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Experience the Mountains in Northwest Florida

Experience the Mountains in Northwest Florida

Mountain laurel. Photo credit: Sheila Dunning, UF/IFAS Extension.

Mountain laurel. Photo credit: Sheila Dunning, UF/IFAS Extension.

If you are lucky enough to live on the southern Alabama edge of northwest Florida, you may want to see if you can find mountain laurel blooming now near the wooded creeks.  Its native range stretches from southern Maine south to northern Florida, just dipping into our area.  The plant is naturally found on rocky slopes and mountainous forest areas.  Both are nearly impossible to find in Florida.  However, it thrives in acidic soil, preferring a soil pH of 4.5 to 5.5 and oak-healthy forests.  That is something we do have.  The challenge is to find a cool slope near spring-fed water.

Mountain laurel blooms. Photo credit: Sheila Dunning, UF/IFAS Extension.

Mountain laurel blooms. Photo credit: Sheila Dunning, UF/IFAS Extension.

Mountain laurel (Kalmia latifolia) was first recorded in America in 1624, but it was named after Pehr Kalm, who had collected and submitted samples to Linnaeus in the 18th century.  The wood of mountain laurel was popular for small household items.  It is heavy and strong with a close, straight grain.  However, as it grow larger it becomes brittle.  Native Americans used the leaves as an analgesic.  But, all parts of the plant are toxic to horses, goats, cattle, deer, monkeys and humans.  In fact, food products made from it, including honey, can produce neurotoxic and gastrointestinal symptoms in people consuming more than a modest amount.  Luckily, the honey is usually so bitter that most will avoid eating it.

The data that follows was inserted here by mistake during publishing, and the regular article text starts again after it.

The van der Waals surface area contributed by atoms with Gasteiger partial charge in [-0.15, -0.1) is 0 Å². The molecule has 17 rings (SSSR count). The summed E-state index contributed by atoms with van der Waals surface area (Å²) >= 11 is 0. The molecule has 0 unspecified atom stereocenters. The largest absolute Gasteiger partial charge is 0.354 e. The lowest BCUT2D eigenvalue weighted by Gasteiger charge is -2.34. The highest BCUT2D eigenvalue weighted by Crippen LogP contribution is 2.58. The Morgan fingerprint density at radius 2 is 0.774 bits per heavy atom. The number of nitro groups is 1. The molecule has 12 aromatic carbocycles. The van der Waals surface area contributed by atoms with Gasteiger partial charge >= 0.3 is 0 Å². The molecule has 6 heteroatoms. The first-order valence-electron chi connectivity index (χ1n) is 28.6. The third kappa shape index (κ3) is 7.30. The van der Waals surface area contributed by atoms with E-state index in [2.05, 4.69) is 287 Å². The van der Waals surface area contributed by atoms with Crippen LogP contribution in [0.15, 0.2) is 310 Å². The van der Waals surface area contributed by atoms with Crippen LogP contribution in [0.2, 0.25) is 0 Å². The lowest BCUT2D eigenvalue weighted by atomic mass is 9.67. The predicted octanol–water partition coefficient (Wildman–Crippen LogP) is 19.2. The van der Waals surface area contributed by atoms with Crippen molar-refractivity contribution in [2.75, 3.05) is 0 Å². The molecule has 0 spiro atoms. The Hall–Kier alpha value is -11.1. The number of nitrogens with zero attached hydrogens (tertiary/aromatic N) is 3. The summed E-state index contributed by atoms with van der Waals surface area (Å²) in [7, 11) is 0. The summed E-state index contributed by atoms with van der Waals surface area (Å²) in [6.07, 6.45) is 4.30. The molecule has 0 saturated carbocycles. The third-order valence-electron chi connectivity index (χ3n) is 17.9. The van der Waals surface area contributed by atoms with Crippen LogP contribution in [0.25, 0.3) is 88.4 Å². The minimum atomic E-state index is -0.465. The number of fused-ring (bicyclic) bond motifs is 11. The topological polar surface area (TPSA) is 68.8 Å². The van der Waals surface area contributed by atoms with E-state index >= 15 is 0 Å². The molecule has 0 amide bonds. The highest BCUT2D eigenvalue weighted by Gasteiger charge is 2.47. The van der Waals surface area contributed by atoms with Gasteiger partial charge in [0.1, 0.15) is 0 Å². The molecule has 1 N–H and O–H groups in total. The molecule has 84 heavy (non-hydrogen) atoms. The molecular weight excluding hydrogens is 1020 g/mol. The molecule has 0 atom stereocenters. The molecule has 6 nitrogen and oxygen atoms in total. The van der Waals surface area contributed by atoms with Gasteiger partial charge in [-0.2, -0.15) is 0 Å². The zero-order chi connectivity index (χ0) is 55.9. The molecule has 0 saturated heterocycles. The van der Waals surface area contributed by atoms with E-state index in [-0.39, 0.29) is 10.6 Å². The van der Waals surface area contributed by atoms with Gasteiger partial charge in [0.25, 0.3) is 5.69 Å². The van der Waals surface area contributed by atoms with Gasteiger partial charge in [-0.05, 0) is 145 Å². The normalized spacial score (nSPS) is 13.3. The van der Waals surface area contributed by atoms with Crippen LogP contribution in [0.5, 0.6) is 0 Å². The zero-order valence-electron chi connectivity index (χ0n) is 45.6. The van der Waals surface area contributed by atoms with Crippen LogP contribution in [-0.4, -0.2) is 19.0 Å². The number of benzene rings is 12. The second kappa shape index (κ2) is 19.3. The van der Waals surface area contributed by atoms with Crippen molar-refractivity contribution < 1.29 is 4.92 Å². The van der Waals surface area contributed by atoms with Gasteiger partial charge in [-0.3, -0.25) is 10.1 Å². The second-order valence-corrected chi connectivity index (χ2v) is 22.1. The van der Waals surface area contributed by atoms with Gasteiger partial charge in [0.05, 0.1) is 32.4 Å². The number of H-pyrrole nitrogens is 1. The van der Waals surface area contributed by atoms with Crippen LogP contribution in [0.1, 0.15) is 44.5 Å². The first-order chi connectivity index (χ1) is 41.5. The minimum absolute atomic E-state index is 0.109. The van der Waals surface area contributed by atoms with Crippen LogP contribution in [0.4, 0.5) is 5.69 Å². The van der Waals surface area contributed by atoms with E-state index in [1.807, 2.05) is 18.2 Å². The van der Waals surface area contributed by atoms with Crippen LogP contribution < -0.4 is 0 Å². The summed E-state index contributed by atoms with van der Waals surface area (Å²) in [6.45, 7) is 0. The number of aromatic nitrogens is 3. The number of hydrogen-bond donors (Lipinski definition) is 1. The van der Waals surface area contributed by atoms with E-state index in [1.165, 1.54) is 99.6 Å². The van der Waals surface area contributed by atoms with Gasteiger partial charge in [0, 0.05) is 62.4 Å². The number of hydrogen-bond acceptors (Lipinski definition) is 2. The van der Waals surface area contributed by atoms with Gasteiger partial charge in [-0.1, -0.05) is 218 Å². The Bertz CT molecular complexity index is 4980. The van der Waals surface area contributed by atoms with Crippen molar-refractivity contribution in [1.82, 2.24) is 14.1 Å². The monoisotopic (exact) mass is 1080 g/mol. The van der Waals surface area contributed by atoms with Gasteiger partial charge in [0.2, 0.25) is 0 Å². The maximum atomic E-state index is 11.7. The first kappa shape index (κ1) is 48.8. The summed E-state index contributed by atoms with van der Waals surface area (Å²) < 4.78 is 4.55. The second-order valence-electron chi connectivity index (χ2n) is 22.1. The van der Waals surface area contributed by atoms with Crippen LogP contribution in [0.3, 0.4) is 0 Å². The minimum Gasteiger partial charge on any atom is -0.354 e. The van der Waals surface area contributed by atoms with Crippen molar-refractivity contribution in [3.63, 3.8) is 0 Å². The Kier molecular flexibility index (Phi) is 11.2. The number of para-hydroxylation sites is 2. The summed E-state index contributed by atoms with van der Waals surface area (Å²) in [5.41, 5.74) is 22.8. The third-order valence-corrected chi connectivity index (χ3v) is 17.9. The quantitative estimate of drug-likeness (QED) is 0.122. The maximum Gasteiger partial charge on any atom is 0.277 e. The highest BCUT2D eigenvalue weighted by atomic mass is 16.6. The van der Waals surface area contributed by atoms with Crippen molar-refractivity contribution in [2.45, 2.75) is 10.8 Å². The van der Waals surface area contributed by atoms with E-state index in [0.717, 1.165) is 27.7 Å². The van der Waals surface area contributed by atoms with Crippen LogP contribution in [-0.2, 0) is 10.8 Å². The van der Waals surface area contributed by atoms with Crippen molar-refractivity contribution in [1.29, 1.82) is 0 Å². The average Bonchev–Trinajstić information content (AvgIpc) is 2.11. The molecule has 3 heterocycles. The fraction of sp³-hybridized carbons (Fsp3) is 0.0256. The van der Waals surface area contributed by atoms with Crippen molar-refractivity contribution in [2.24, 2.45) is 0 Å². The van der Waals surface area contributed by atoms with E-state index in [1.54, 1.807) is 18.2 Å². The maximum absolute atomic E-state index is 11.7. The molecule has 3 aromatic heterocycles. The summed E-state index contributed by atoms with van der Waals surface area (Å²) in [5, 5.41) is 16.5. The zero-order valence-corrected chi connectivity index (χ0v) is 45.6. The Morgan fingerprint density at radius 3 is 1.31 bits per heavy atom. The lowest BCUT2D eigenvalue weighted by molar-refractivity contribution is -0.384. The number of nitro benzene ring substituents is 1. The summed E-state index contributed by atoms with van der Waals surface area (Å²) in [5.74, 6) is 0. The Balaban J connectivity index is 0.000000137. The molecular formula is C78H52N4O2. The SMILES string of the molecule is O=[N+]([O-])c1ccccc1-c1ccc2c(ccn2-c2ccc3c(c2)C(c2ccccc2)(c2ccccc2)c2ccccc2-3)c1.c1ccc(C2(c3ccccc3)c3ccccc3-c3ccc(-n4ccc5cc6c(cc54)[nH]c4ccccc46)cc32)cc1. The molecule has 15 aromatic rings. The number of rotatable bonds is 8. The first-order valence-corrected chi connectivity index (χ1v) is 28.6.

Mountain laurel in its native habitat. Photo credit: Sheila Dunning, UF/IFAS Extension.

Mountain laurel in its native habitat. Photo credit: Sheila Dunning, UF/IFAS Extension.

One of the most unusual characteristics of mountain laurel is its unique method of dispersing pollen.  As the flower grows, the filaments of its stamens are bent, creating tension.  When an insect lands on the flower, the tension is released, catapulting the pollen forcefully onto the insect.  Scientific experiments on the flower have demonstrated it ability to fling the pollen over 1/2 inch. I guess if you don’t taste that good, you have to find a way to force the bees to take pollen with them.

The mountain laurel in these pictures is from Poverty Creek, a small creek near our office in Crestview.  This is their best bloom in 10 years.  Maybe you can find some too.

Naïve range of mountain laurel.

Native range of mountain laurel.

 

PG

Author: Sheila Dunning – sdunning@ufl.edu


http://okaloosa.ifas.ufl.edu

Sheila Dunning

Permanent link to this article: http://okaloosa.ifas.ufl.edu/newsletters/2016/04/21/experience-the-mountains-in-northwest-florida/